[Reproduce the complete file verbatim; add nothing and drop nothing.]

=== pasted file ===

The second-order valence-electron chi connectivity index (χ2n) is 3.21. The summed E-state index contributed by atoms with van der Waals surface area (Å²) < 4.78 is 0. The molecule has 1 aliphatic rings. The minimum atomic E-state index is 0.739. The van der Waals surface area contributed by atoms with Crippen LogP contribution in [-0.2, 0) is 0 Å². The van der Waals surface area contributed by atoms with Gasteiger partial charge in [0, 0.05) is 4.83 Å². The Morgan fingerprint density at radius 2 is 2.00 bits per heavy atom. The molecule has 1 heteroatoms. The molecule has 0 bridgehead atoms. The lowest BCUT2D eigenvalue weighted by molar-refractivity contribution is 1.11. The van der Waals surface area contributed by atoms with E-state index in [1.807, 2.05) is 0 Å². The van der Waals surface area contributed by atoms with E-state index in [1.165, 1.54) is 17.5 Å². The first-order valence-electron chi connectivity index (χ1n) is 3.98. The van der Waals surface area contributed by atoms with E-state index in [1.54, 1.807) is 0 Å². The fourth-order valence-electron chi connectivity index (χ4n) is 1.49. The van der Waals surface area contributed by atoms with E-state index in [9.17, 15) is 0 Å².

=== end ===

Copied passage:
The second-order valence-electron chi connectivity index (χ2n) is 3.21. The summed E-state index contributed by atoms with van der Waals surface area (Å²) < 4.78 is 0. The molecule has 1 aliphatic rings. The minimum atomic E-state index is 0.739. The van der Waals surface area contributed by atoms with Crippen LogP contribution in [-0.2, 0) is 0 Å². The van der Waals surface area contributed by atoms with Gasteiger partial charge in [0, 0.05) is 4.83 Å². The Morgan fingerprint density at radius 2 is 2.00 bits per heavy atom. The molecule has 1 heteroatoms. The molecule has 0 bridgehead atoms. The lowest BCUT2D eigenvalue weighted by molar-refractivity contribution is 1.11. The van der Waals surface area contributed by atoms with E-state index in [1.807, 2.05) is 0 Å². The van der Waals surface area contributed by atoms with E-state index in [1.165, 1.54) is 17.5 Å². The first-order valence-electron chi connectivity index (χ1n) is 3.98. The van der Waals surface area contributed by atoms with E-state index in [1.54, 1.807) is 0 Å². The fourth-order valence-electron chi connectivity index (χ4n) is 1.49. The van der Waals surface area contributed by atoms with E-state index in [9.17, 15) is 0 Å².